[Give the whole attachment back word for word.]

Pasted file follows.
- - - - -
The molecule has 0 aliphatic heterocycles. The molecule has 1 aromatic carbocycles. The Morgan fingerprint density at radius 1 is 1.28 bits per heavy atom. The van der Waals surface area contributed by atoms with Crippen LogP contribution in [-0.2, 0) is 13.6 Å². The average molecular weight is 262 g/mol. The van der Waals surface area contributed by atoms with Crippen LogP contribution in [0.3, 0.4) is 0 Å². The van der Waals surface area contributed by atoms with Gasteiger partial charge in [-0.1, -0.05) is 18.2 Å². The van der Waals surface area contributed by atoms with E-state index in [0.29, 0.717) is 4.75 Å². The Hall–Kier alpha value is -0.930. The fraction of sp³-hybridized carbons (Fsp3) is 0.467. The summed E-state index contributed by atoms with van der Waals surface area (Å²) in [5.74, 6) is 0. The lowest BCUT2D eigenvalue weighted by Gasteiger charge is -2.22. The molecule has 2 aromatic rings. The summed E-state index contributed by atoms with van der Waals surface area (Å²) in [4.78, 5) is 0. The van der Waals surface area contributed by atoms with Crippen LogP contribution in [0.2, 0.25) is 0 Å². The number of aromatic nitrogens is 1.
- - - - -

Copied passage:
The molecule has 0 aliphatic heterocycles. The molecule has 1 aromatic carbocycles. The Morgan fingerprint density at radius 1 is 1.28 bits per heavy atom. The van der Waals surface area contributed by atoms with Crippen LogP contribution in [-0.2, 0) is 13.6 Å². The average molecular weight is 262 g/mol. The van der Waals surface area contributed by atoms with Crippen LogP contribution in [0.3, 0.4) is 0 Å². The van der Waals surface area contributed by atoms with Gasteiger partial charge in [-0.1, -0.05) is 18.2 Å². The van der Waals surface area contributed by atoms with E-state index in [0.29, 0.717) is 4.75 Å². The Hall–Kier alpha value is -0.930. The fraction of sp³-hybridized carbons (Fsp3) is 0.467. The summed E-state index contributed by atoms with van der Waals surface area (Å²) in [5.74, 6) is 0. The lowest BCUT2D eigenvalue weighted by Gasteiger charge is -2.22. The molecule has 2 aromatic rings. The summed E-state index contributed by atoms with van der Waals surface area (Å²) in [4.78, 5) is 0. The van der Waals surface area contributed by atoms with Crippen LogP contribution in [0.2, 0.25) is 0 Å². The number of aromatic nitrogens is 1.